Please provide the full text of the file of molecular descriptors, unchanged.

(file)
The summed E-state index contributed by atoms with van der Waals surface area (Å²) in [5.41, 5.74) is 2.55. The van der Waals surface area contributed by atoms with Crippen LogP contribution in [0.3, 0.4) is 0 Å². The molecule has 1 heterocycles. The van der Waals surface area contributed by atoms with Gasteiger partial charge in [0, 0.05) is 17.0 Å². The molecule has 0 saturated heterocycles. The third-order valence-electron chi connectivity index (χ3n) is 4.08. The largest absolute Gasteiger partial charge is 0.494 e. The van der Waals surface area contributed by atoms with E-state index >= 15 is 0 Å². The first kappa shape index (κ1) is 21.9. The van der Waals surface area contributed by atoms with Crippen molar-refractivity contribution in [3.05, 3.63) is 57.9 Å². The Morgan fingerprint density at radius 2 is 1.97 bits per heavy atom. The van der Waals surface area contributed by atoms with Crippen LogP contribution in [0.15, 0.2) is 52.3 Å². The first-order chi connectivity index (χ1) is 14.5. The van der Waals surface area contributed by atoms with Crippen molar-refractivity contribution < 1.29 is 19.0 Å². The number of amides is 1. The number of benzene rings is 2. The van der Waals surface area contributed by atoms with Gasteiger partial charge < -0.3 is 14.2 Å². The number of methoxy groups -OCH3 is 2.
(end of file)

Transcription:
The summed E-state index contributed by atoms with van der Waals surface area (Å²) in [5.41, 5.74) is 2.55. The van der Waals surface area contributed by atoms with Crippen LogP contribution in [0.3, 0.4) is 0 Å². The molecule has 1 heterocycles. The van der Waals surface area contributed by atoms with Gasteiger partial charge in [0, 0.05) is 17.0 Å². The molecule has 0 saturated heterocycles. The third-order valence-electron chi connectivity index (χ3n) is 4.08. The largest absolute Gasteiger partial charge is 0.494 e. The van der Waals surface area contributed by atoms with E-state index >= 15 is 0 Å². The first kappa shape index (κ1) is 21.9. The van der Waals surface area contributed by atoms with Crippen molar-refractivity contribution in [3.05, 3.63) is 57.9 Å². The Morgan fingerprint density at radius 2 is 1.97 bits per heavy atom. The van der Waals surface area contributed by atoms with Crippen LogP contribution in [0.15, 0.2) is 52.3 Å². The first-order chi connectivity index (χ1) is 14.5. The van der Waals surface area contributed by atoms with Crippen molar-refractivity contribution < 1.29 is 19.0 Å². The number of amides is 1. The number of benzene rings is 2. The van der Waals surface area contributed by atoms with Gasteiger partial charge < -0.3 is 14.2 Å². The number of methoxy groups -OCH3 is 2.